Daily Archives: May 9, 2010

Black1

 

The other night I happened upon a little Australian thriller called Black Water.  I thought it was pretty good, but I’d never heard of it, so when it was over I looked up some reviews.  Although most reviewers were positive, there were two recurring criticisms from the naysayers:  the movie’s low budget, and its “unlikable” characters.  If that’s the criteria to go by, I reckoned, then we’d might as well dismiss The Godfather (all those unlikable mobsters) and gems like Paranormal Activity (which probably cost less to produce than Rupert Murdoch’s breakfast).

Black Water will never be hailed as a cinematic milestone, but it is deserving of comparison to a film like Jaws – especially when you consider that piddling budget.  That’s high praise for the movie’s directors, who manage to achieve and sustain high tension from a simple story, supposedly based on true events, about three people trapped by a ravenous crocodile in a secluded mangrove swamp.

I recently yawned through the big-budget remake of A Nightmare on Elm Street.  God knows how much money was spent on the production, distribution, and marketing of that rehash.  And then I found an unheralded Aussie flick on TV that kept me riveted – low budget, “unlikable” characters and all.      Grade:  B+

 

Directors:  David Nerlich, Andrew Traucki  Cast:  Diana Glenn, Maeve Dermody, Andy Rodoreda, Ben Oxenbould  Release:  2007

 

Black2      Watch Trailers  (click here)

 

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Night1

 

The genius of Wes Craven’s original A Nightmare on Elm Street was its ability to seamlessly transition between dreams and reality.  Was Susie awake, or was she dreaming and about to encounter the psychopathic Freddy Krueger?  This kind of cinematic sleight of hand was ideal for Hollywood; who better to create nightmares than the “Dream Factory”?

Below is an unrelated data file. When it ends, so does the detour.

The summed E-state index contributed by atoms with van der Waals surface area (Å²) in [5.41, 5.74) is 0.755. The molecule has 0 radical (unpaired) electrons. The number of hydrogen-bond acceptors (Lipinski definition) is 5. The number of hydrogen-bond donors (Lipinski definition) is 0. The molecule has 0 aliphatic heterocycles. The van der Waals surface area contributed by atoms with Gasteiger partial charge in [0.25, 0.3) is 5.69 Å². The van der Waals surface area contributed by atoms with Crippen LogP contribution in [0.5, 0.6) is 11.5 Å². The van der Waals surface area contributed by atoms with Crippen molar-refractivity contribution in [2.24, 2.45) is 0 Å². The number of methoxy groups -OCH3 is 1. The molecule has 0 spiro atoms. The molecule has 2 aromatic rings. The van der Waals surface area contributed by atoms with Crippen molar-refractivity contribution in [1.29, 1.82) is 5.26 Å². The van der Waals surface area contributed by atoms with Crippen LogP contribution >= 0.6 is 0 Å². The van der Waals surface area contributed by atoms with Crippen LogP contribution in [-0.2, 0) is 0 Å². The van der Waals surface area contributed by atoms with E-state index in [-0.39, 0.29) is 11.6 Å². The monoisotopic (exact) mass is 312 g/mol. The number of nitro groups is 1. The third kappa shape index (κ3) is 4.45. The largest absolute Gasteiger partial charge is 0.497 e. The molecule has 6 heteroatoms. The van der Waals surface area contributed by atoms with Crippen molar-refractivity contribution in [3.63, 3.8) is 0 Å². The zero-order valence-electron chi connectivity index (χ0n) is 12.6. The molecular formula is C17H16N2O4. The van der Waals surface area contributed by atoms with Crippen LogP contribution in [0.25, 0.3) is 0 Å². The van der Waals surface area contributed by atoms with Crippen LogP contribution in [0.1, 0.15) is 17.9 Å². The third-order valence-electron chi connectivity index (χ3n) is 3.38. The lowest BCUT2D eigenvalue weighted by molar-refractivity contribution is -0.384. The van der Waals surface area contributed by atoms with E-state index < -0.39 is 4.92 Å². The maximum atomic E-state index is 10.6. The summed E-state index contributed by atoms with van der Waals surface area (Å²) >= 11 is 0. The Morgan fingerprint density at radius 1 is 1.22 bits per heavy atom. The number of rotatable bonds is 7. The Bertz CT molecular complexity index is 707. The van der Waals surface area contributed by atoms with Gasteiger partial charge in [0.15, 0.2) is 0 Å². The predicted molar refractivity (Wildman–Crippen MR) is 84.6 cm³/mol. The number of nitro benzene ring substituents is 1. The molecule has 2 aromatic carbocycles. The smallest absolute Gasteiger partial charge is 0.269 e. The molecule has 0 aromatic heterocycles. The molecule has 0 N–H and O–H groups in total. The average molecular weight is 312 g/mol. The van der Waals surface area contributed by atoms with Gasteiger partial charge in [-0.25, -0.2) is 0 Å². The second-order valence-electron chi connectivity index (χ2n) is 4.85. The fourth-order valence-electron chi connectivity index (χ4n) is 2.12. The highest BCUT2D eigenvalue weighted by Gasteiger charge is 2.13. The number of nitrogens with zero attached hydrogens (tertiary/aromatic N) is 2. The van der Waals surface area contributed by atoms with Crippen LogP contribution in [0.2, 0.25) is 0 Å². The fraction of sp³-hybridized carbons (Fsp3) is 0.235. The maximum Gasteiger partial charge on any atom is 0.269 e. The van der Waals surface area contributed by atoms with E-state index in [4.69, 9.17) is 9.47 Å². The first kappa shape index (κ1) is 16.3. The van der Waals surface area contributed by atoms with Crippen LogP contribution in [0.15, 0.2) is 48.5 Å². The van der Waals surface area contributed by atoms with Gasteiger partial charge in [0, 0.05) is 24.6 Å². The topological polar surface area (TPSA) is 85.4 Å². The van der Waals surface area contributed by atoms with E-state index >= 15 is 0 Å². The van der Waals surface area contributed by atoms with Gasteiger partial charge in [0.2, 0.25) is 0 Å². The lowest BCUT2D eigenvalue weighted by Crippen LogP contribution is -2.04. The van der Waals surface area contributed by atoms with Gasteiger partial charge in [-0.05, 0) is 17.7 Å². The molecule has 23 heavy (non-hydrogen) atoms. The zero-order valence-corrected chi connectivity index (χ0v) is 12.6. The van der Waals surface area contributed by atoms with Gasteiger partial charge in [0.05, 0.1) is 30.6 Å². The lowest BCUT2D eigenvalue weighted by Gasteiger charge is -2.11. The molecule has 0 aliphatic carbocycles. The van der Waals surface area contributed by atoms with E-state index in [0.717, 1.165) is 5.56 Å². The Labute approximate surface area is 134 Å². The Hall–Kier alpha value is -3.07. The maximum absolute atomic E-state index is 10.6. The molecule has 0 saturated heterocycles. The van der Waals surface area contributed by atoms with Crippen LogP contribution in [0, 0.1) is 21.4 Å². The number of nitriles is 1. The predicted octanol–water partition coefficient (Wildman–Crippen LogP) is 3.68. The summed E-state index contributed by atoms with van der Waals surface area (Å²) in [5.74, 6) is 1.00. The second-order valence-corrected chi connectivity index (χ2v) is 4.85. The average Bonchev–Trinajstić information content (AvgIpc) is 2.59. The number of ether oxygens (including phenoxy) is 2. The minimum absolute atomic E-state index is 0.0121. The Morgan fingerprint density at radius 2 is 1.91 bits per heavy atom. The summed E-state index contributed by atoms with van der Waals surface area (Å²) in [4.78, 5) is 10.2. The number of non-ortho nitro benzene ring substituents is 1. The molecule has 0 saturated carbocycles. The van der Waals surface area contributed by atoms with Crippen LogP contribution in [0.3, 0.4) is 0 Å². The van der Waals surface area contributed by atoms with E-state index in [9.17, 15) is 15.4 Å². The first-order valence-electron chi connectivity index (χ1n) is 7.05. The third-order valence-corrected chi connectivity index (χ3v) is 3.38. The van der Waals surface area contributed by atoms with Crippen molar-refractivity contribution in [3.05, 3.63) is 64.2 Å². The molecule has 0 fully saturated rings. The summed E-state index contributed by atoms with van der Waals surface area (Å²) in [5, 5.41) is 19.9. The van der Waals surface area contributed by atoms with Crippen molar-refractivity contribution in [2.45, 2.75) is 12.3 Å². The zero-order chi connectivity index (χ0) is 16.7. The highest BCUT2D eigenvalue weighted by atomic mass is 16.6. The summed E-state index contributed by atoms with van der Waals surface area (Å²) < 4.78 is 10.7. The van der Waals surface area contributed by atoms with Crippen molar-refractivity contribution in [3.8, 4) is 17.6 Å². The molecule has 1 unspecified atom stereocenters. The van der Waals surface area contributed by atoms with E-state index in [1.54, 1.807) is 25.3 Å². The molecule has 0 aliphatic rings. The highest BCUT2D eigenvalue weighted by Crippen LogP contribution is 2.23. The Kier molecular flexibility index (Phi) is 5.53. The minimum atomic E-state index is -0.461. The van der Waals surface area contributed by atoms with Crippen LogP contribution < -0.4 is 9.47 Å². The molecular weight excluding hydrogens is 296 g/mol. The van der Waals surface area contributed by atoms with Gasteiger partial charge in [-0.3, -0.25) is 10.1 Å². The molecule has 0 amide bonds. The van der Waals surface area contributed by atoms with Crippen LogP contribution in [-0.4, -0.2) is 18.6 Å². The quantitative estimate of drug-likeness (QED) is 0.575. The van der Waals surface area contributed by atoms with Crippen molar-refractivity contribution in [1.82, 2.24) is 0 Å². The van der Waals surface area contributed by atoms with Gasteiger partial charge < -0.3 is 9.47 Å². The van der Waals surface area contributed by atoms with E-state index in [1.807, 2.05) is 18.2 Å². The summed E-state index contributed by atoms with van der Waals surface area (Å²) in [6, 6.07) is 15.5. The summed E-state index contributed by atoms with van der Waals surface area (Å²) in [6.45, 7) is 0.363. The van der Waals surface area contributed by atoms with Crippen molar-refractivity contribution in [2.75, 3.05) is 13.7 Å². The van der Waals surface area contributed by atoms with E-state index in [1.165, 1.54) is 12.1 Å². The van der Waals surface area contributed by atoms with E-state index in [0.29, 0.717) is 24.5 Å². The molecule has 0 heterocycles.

A Nightmare on Elm Street, current edition, gets some of this stuff right with its darkly surrealistic sets, but not often enough.  Instead, Samuel Bayer’s remake relies on two tired, tired horror-movie clichés:  the sudden, deafening roar/bang/shout/scream on the soundtrack, and/or someone abruptly popping up out of a dark corner of the screen.

I used to work with a fellow who would jump through the ceiling if you snuck up behind him and did one little thing – softly clear your throat.  I suspect that it would not have startled him if someone were to instead sneak up and shout BOO!  The mild throat-clearing told his subconscious two things:  Someone is right behind me, and he or she might have been standing there for a long time.  Very unsettling.  The makers of movies like Nightmare would do well to learn that subtlety can be much more terrifying than, say, a screeching cat.

Still, if you are 15 years old and have not seen a gazillion horror flicks, like I have, this Nightmare does what it promises to do:  provide cheap thrills.  Nothing more, nothing less.  I have noticed one trend in recent horror movies.  Back in the good old days (1970s-’90s), it wasn’t really a horror film unless there was at least one gratuitous nude scene.  Nightmare does have a bathtub scene, yet there is no actual nudity.  I don’t understand this.  If your film is already a “guilty pleasure,” why hold back?       Grade:  C

 

Night3

 

Director:  Samuel Bayer  Cast:  Jackie Earle Haley, Kyle Gallner, Rooney Mara, Katie Cassidy, Thomas Dekker, Kellan Lutz, Lia D. Mortensen  Release:  2010

 

Night2       Watch Trailers and Clips  (click here)

 

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